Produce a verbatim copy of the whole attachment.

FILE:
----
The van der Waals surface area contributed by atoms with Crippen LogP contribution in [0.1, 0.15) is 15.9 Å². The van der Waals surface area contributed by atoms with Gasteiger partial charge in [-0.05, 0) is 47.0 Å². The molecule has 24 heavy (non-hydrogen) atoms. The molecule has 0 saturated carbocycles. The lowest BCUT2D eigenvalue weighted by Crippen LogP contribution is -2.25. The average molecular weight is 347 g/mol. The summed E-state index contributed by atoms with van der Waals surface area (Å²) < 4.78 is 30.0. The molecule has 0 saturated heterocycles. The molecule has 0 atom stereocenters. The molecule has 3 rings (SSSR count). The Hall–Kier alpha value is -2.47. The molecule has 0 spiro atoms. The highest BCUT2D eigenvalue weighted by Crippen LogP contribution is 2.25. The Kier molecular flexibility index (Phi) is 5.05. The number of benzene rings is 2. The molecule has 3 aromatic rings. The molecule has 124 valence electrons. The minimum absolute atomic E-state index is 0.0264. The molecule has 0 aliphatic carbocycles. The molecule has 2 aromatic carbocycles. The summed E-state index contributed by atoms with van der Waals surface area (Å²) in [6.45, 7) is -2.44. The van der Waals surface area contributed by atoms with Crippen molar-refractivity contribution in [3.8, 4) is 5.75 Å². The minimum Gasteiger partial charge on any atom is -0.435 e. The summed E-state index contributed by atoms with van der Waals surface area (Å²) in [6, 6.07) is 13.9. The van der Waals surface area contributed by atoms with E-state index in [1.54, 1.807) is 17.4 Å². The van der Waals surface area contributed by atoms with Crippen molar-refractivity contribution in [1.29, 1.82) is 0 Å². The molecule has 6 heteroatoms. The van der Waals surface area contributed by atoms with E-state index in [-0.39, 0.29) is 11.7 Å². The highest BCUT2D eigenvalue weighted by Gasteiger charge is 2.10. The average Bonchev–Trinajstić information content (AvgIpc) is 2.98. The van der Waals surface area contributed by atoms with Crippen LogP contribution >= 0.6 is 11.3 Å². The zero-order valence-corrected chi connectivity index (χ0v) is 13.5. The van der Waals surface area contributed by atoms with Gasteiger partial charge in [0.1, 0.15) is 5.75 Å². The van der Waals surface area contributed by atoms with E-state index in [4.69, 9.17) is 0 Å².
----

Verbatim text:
The van der Waals surface area contributed by atoms with Crippen LogP contribution in [0.1, 0.15) is 15.9 Å². The van der Waals surface area contributed by atoms with Gasteiger partial charge in [-0.05, 0) is 47.0 Å². The molecule has 24 heavy (non-hydrogen) atoms. The molecule has 0 saturated carbocycles. The lowest BCUT2D eigenvalue weighted by Crippen LogP contribution is -2.25. The average molecular weight is 347 g/mol. The summed E-state index contributed by atoms with van der Waals surface area (Å²) < 4.78 is 30.0. The molecule has 0 saturated heterocycles. The molecule has 0 atom stereocenters. The molecule has 3 rings (SSSR count). The Hall–Kier alpha value is -2.47. The molecule has 0 spiro atoms. The highest BCUT2D eigenvalue weighted by Crippen LogP contribution is 2.25. The Kier molecular flexibility index (Phi) is 5.05. The number of benzene rings is 2. The molecule has 3 aromatic rings. The molecule has 124 valence electrons. The minimum absolute atomic E-state index is 0.0264. The molecule has 0 aliphatic carbocycles. The molecule has 2 aromatic carbocycles. The summed E-state index contributed by atoms with van der Waals surface area (Å²) in [6.45, 7) is -2.44. The van der Waals surface area contributed by atoms with Crippen molar-refractivity contribution in [3.8, 4) is 5.75 Å². The minimum Gasteiger partial charge on any atom is -0.435 e. The summed E-state index contributed by atoms with van der Waals surface area (Å²) in [6, 6.07) is 13.9. The van der Waals surface area contributed by atoms with E-state index in [1.54, 1.807) is 17.4 Å². The van der Waals surface area contributed by atoms with Crippen molar-refractivity contribution in [1.29, 1.82) is 0 Å². The molecule has 6 heteroatoms. The van der Waals surface area contributed by atoms with E-state index in [-0.39, 0.29) is 11.7 Å². The highest BCUT2D eigenvalue weighted by Gasteiger charge is 2.10. The average Bonchev–Trinajstić information content (AvgIpc) is 2.98. The van der Waals surface area contributed by atoms with Crippen LogP contribution >= 0.6 is 11.3 Å². The zero-order valence-corrected chi connectivity index (χ0v) is 13.5. The van der Waals surface area contributed by atoms with Gasteiger partial charge in [0.1, 0.15) is 5.75 Å². The van der Waals surface area contributed by atoms with E-state index in [4.69, 9.17) is 0 Å².